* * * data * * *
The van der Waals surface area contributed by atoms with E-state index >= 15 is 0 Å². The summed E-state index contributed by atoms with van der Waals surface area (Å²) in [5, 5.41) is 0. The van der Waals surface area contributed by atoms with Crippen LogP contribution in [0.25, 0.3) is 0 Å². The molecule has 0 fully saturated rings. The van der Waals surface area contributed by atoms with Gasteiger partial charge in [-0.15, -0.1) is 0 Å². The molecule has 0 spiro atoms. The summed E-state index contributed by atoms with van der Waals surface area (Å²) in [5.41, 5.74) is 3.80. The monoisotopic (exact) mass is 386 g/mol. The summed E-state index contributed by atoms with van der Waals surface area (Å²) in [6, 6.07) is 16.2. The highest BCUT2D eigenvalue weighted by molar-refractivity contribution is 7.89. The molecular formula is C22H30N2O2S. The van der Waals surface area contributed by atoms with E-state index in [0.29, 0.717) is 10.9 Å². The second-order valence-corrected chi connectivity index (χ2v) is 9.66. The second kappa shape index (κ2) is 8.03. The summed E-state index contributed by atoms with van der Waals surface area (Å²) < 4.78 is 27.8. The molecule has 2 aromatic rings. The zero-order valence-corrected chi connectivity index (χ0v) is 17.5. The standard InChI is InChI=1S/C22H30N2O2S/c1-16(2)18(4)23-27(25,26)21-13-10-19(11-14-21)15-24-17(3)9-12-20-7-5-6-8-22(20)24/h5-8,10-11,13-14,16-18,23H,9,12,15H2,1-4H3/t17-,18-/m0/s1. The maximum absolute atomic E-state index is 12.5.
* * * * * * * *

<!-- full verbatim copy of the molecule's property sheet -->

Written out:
The van der Waals surface area contributed by atoms with E-state index >= 15 is 0 Å². The summed E-state index contributed by atoms with van der Waals surface area (Å²) in [5, 5.41) is 0. The van der Waals surface area contributed by atoms with Crippen LogP contribution in [0.25, 0.3) is 0 Å². The molecule has 0 fully saturated rings. The van der Waals surface area contributed by atoms with Gasteiger partial charge in [-0.15, -0.1) is 0 Å². The molecule has 0 spiro atoms. The summed E-state index contributed by atoms with van der Waals surface area (Å²) in [5.41, 5.74) is 3.80. The monoisotopic (exact) mass is 386 g/mol. The summed E-state index contributed by atoms with van der Waals surface area (Å²) in [6, 6.07) is 16.2. The highest BCUT2D eigenvalue weighted by molar-refractivity contribution is 7.89. The molecular formula is C22H30N2O2S. The van der Waals surface area contributed by atoms with E-state index in [0.29, 0.717) is 10.9 Å². The second-order valence-corrected chi connectivity index (χ2v) is 9.66. The second kappa shape index (κ2) is 8.03. The summed E-state index contributed by atoms with van der Waals surface area (Å²) < 4.78 is 27.8. The molecule has 2 aromatic rings. The zero-order valence-corrected chi connectivity index (χ0v) is 17.5. The standard InChI is InChI=1S/C22H30N2O2S/c1-16(2)18(4)23-27(25,26)21-13-10-19(11-14-21)15-24-17(3)9-12-20-7-5-6-8-22(20)24/h5-8,10-11,13-14,16-18,23H,9,12,15H2,1-4H3/t17-,18-/m0/s1. The maximum absolute atomic E-state index is 12.5.